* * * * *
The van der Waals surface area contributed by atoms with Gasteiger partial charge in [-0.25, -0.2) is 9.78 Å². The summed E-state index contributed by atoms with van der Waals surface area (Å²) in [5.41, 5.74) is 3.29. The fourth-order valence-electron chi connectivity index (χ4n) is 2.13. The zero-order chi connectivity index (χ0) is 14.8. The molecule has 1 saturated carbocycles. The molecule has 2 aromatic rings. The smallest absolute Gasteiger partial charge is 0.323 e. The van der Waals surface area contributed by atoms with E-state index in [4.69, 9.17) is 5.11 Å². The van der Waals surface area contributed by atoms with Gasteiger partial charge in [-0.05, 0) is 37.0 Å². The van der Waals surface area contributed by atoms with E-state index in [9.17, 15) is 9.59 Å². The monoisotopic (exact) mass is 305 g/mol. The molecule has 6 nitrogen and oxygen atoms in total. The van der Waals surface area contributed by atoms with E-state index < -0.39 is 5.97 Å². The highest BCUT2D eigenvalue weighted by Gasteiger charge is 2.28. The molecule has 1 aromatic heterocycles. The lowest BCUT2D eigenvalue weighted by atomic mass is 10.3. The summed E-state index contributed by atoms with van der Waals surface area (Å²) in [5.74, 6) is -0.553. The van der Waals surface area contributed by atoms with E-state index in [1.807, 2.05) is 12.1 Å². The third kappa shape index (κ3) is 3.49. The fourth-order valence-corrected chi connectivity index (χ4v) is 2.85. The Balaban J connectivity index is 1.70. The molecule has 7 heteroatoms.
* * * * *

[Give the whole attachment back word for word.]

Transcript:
The van der Waals surface area contributed by atoms with Gasteiger partial charge in [-0.25, -0.2) is 9.78 Å². The summed E-state index contributed by atoms with van der Waals surface area (Å²) in [5.41, 5.74) is 3.29. The fourth-order valence-electron chi connectivity index (χ4n) is 2.13. The zero-order chi connectivity index (χ0) is 14.8. The molecule has 1 saturated carbocycles. The molecule has 2 aromatic rings. The smallest absolute Gasteiger partial charge is 0.323 e. The van der Waals surface area contributed by atoms with E-state index in [4.69, 9.17) is 5.11 Å². The van der Waals surface area contributed by atoms with Gasteiger partial charge in [-0.05, 0) is 37.0 Å². The van der Waals surface area contributed by atoms with E-state index in [9.17, 15) is 9.59 Å². The monoisotopic (exact) mass is 305 g/mol. The molecule has 6 nitrogen and oxygen atoms in total. The van der Waals surface area contributed by atoms with E-state index < -0.39 is 5.97 Å². The highest BCUT2D eigenvalue weighted by Gasteiger charge is 2.28. The molecule has 1 aromatic heterocycles. The lowest BCUT2D eigenvalue weighted by atomic mass is 10.3. The summed E-state index contributed by atoms with van der Waals surface area (Å²) in [5.74, 6) is -0.553. The van der Waals surface area contributed by atoms with E-state index in [1.807, 2.05) is 12.1 Å². The third kappa shape index (κ3) is 3.49. The fourth-order valence-corrected chi connectivity index (χ4v) is 2.85. The Balaban J connectivity index is 1.70. The molecule has 7 heteroatoms.